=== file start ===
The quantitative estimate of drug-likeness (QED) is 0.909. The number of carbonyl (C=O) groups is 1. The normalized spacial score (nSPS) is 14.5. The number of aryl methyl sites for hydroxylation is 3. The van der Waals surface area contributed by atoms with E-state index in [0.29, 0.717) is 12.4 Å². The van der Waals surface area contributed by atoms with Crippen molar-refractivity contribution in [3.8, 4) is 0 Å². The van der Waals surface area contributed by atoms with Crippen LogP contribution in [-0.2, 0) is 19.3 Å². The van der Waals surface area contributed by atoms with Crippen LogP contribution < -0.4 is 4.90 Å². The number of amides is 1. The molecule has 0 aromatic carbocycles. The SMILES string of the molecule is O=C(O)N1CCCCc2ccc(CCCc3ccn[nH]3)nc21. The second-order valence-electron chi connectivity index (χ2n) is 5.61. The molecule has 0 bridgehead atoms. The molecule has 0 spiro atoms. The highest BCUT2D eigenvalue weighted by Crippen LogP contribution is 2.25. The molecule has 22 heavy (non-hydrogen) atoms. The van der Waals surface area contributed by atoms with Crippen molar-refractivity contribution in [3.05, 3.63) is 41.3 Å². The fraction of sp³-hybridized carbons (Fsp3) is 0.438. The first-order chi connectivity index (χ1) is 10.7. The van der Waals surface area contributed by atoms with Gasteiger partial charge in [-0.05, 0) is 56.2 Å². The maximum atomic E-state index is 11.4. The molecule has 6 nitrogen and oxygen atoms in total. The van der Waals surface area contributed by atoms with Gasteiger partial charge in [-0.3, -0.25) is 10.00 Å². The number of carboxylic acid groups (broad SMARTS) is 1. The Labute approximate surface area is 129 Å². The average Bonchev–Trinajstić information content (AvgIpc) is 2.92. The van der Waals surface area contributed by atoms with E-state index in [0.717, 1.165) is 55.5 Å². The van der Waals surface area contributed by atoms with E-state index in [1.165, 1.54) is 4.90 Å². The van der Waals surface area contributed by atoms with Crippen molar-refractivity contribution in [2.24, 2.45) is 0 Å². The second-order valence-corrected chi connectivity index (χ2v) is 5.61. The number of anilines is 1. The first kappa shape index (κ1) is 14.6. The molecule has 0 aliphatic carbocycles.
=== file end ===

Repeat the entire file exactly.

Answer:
The quantitative estimate of drug-likeness (QED) is 0.909. The number of carbonyl (C=O) groups is 1. The normalized spacial score (nSPS) is 14.5. The number of aryl methyl sites for hydroxylation is 3. The van der Waals surface area contributed by atoms with E-state index in [0.29, 0.717) is 12.4 Å². The van der Waals surface area contributed by atoms with Crippen molar-refractivity contribution in [3.8, 4) is 0 Å². The van der Waals surface area contributed by atoms with Crippen LogP contribution in [-0.2, 0) is 19.3 Å². The van der Waals surface area contributed by atoms with Crippen LogP contribution < -0.4 is 4.90 Å². The number of amides is 1. The molecule has 0 aromatic carbocycles. The SMILES string of the molecule is O=C(O)N1CCCCc2ccc(CCCc3ccn[nH]3)nc21. The second-order valence-electron chi connectivity index (χ2n) is 5.61. The molecule has 0 bridgehead atoms. The molecule has 0 spiro atoms. The highest BCUT2D eigenvalue weighted by Crippen LogP contribution is 2.25. The molecule has 22 heavy (non-hydrogen) atoms. The van der Waals surface area contributed by atoms with Crippen molar-refractivity contribution in [3.05, 3.63) is 41.3 Å². The fraction of sp³-hybridized carbons (Fsp3) is 0.438. The first-order chi connectivity index (χ1) is 10.7. The van der Waals surface area contributed by atoms with Gasteiger partial charge in [-0.05, 0) is 56.2 Å². The maximum atomic E-state index is 11.4. The molecule has 6 nitrogen and oxygen atoms in total. The van der Waals surface area contributed by atoms with Gasteiger partial charge in [-0.3, -0.25) is 10.00 Å². The number of carboxylic acid groups (broad SMARTS) is 1. The Labute approximate surface area is 129 Å². The average Bonchev–Trinajstić information content (AvgIpc) is 2.92. The van der Waals surface area contributed by atoms with E-state index in [0.717, 1.165) is 55.5 Å². The van der Waals surface area contributed by atoms with E-state index in [1.165, 1.54) is 4.90 Å². The van der Waals surface area contributed by atoms with Crippen molar-refractivity contribution in [2.24, 2.45) is 0 Å². The second-order valence-corrected chi connectivity index (χ2v) is 5.61. The number of anilines is 1. The first kappa shape index (κ1) is 14.6. The molecule has 0 aliphatic carbocycles.